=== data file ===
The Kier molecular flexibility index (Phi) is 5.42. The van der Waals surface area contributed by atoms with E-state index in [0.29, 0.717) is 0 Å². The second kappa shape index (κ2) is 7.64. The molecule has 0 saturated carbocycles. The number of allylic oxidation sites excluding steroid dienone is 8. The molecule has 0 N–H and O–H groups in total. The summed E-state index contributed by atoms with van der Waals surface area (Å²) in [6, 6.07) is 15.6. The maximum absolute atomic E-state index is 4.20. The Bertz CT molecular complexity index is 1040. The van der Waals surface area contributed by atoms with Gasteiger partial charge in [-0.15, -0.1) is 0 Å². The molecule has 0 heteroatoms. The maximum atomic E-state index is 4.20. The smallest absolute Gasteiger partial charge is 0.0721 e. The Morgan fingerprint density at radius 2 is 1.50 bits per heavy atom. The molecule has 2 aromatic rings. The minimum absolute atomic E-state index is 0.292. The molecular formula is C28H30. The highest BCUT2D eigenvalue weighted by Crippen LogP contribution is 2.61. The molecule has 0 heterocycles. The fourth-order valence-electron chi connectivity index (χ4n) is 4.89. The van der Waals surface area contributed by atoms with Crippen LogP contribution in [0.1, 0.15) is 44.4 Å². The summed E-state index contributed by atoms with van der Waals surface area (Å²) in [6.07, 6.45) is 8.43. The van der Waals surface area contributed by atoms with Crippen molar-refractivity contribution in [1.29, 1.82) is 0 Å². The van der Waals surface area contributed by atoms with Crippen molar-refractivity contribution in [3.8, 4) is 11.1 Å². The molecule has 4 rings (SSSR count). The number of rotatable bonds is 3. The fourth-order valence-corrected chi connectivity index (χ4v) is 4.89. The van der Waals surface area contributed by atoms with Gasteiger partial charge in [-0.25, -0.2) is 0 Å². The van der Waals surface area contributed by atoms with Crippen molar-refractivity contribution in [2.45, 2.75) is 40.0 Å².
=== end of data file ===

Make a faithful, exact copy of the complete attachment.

The Kier molecular flexibility index (Phi) is 5.42. The van der Waals surface area contributed by atoms with E-state index in [0.29, 0.717) is 0 Å². The second kappa shape index (κ2) is 7.64. The molecule has 0 saturated carbocycles. The number of allylic oxidation sites excluding steroid dienone is 8. The molecule has 0 N–H and O–H groups in total. The summed E-state index contributed by atoms with van der Waals surface area (Å²) in [6, 6.07) is 15.6. The maximum absolute atomic E-state index is 4.20. The Bertz CT molecular complexity index is 1040. The van der Waals surface area contributed by atoms with Gasteiger partial charge in [-0.15, -0.1) is 0 Å². The molecule has 0 heteroatoms. The maximum atomic E-state index is 4.20. The smallest absolute Gasteiger partial charge is 0.0721 e. The Morgan fingerprint density at radius 2 is 1.50 bits per heavy atom. The molecule has 2 aromatic rings. The minimum absolute atomic E-state index is 0.292. The molecular formula is C28H30. The highest BCUT2D eigenvalue weighted by Crippen LogP contribution is 2.61. The molecule has 0 heterocycles. The fourth-order valence-electron chi connectivity index (χ4n) is 4.89. The van der Waals surface area contributed by atoms with Crippen LogP contribution in [0.1, 0.15) is 44.4 Å². The summed E-state index contributed by atoms with van der Waals surface area (Å²) in [6.07, 6.45) is 8.43. The van der Waals surface area contributed by atoms with Crippen molar-refractivity contribution in [1.29, 1.82) is 0 Å². The van der Waals surface area contributed by atoms with Crippen molar-refractivity contribution in [3.8, 4) is 11.1 Å². The molecule has 4 rings (SSSR count). The number of rotatable bonds is 3. The fourth-order valence-corrected chi connectivity index (χ4v) is 4.89. The van der Waals surface area contributed by atoms with Gasteiger partial charge in [-0.25, -0.2) is 0 Å². The van der Waals surface area contributed by atoms with Crippen molar-refractivity contribution in [2.45, 2.75) is 40.0 Å².